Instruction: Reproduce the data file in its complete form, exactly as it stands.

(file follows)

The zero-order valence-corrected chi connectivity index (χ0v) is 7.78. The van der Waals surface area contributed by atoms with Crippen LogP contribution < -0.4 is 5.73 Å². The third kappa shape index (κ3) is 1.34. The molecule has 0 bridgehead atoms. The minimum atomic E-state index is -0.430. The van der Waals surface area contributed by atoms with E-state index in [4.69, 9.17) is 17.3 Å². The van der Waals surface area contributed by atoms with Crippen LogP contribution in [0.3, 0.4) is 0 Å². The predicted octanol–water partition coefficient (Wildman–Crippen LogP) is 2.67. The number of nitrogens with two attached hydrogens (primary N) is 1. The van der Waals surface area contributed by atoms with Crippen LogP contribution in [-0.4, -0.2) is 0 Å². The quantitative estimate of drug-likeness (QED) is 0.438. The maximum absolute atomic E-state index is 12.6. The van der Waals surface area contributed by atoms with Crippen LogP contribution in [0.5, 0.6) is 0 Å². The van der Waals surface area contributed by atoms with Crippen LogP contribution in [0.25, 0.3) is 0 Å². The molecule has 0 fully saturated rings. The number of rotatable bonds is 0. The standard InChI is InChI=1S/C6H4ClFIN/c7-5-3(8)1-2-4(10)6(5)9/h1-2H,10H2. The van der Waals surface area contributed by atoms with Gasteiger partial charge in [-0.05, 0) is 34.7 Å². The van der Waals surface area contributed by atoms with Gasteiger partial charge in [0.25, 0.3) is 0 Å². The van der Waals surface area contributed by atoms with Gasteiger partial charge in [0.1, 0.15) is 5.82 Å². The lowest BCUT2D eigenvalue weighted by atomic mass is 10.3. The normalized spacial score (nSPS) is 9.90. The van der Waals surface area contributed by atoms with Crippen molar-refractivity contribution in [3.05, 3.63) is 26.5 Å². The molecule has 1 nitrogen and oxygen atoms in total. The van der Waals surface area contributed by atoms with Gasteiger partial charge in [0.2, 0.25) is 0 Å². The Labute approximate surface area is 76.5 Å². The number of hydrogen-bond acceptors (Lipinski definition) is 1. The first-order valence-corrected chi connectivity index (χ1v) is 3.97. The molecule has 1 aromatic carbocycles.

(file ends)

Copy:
The zero-order valence-corrected chi connectivity index (χ0v) is 7.78. The van der Waals surface area contributed by atoms with Crippen LogP contribution < -0.4 is 5.73 Å². The third kappa shape index (κ3) is 1.34. The molecule has 0 bridgehead atoms. The minimum atomic E-state index is -0.430. The van der Waals surface area contributed by atoms with E-state index in [4.69, 9.17) is 17.3 Å². The van der Waals surface area contributed by atoms with Crippen LogP contribution in [0.3, 0.4) is 0 Å². The predicted octanol–water partition coefficient (Wildman–Crippen LogP) is 2.67. The number of nitrogens with two attached hydrogens (primary N) is 1. The van der Waals surface area contributed by atoms with Crippen LogP contribution in [-0.4, -0.2) is 0 Å². The quantitative estimate of drug-likeness (QED) is 0.438. The maximum absolute atomic E-state index is 12.6. The van der Waals surface area contributed by atoms with Crippen LogP contribution in [0.5, 0.6) is 0 Å². The van der Waals surface area contributed by atoms with Crippen LogP contribution in [0.25, 0.3) is 0 Å². The molecule has 0 fully saturated rings. The number of rotatable bonds is 0. The standard InChI is InChI=1S/C6H4ClFIN/c7-5-3(8)1-2-4(10)6(5)9/h1-2H,10H2. The van der Waals surface area contributed by atoms with Gasteiger partial charge in [-0.05, 0) is 34.7 Å². The van der Waals surface area contributed by atoms with Gasteiger partial charge in [0.25, 0.3) is 0 Å². The van der Waals surface area contributed by atoms with Gasteiger partial charge in [0.1, 0.15) is 5.82 Å². The lowest BCUT2D eigenvalue weighted by atomic mass is 10.3. The normalized spacial score (nSPS) is 9.90. The van der Waals surface area contributed by atoms with Crippen molar-refractivity contribution in [3.05, 3.63) is 26.5 Å². The molecule has 1 nitrogen and oxygen atoms in total. The van der Waals surface area contributed by atoms with Gasteiger partial charge in [0.2, 0.25) is 0 Å². The Labute approximate surface area is 76.5 Å². The number of hydrogen-bond acceptors (Lipinski definition) is 1. The first-order valence-corrected chi connectivity index (χ1v) is 3.97. The molecule has 1 aromatic carbocycles.